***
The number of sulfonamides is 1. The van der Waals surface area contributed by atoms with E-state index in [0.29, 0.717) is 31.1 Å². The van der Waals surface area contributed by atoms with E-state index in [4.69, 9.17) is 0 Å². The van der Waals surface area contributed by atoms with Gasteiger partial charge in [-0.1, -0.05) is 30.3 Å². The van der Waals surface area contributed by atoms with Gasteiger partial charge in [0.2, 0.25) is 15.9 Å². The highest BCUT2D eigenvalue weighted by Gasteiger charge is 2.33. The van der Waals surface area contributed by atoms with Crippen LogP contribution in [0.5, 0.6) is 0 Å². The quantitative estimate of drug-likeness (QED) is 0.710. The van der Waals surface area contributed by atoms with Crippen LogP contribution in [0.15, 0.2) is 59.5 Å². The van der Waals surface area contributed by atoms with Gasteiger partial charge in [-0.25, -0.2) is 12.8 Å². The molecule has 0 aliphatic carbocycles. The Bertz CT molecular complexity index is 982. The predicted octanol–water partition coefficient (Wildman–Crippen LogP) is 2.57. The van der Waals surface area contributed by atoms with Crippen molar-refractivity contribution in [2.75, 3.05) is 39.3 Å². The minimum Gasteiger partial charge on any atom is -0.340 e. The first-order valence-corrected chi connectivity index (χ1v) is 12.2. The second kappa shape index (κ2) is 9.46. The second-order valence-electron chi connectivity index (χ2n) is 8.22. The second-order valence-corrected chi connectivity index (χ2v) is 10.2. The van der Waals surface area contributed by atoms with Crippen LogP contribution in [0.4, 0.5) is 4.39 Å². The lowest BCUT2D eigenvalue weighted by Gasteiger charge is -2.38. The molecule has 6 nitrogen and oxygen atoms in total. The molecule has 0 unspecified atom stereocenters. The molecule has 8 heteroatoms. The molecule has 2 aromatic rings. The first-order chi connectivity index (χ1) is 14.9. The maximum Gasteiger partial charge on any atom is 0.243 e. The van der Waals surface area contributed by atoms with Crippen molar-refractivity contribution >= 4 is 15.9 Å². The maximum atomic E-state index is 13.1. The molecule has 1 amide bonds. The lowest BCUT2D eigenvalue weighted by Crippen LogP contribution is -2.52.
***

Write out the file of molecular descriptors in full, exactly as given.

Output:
The number of sulfonamides is 1. The van der Waals surface area contributed by atoms with E-state index in [0.29, 0.717) is 31.1 Å². The van der Waals surface area contributed by atoms with E-state index in [4.69, 9.17) is 0 Å². The van der Waals surface area contributed by atoms with Gasteiger partial charge in [-0.1, -0.05) is 30.3 Å². The van der Waals surface area contributed by atoms with Gasteiger partial charge in [0.2, 0.25) is 15.9 Å². The highest BCUT2D eigenvalue weighted by Gasteiger charge is 2.33. The van der Waals surface area contributed by atoms with Crippen LogP contribution in [0.5, 0.6) is 0 Å². The quantitative estimate of drug-likeness (QED) is 0.710. The van der Waals surface area contributed by atoms with Crippen LogP contribution in [0.15, 0.2) is 59.5 Å². The van der Waals surface area contributed by atoms with Gasteiger partial charge in [-0.25, -0.2) is 12.8 Å². The molecule has 0 aliphatic carbocycles. The Bertz CT molecular complexity index is 982. The predicted octanol–water partition coefficient (Wildman–Crippen LogP) is 2.57. The van der Waals surface area contributed by atoms with Crippen molar-refractivity contribution in [2.75, 3.05) is 39.3 Å². The minimum Gasteiger partial charge on any atom is -0.340 e. The first-order valence-corrected chi connectivity index (χ1v) is 12.2. The second kappa shape index (κ2) is 9.46. The second-order valence-electron chi connectivity index (χ2n) is 8.22. The second-order valence-corrected chi connectivity index (χ2v) is 10.2. The van der Waals surface area contributed by atoms with Crippen LogP contribution in [0.4, 0.5) is 4.39 Å². The lowest BCUT2D eigenvalue weighted by Gasteiger charge is -2.38. The molecule has 6 nitrogen and oxygen atoms in total. The molecule has 0 unspecified atom stereocenters. The molecule has 8 heteroatoms. The molecule has 2 aromatic rings. The first-order chi connectivity index (χ1) is 14.9. The maximum Gasteiger partial charge on any atom is 0.243 e. The van der Waals surface area contributed by atoms with Crippen molar-refractivity contribution >= 4 is 15.9 Å². The maximum atomic E-state index is 13.1. The molecule has 1 amide bonds. The lowest BCUT2D eigenvalue weighted by Crippen LogP contribution is -2.52.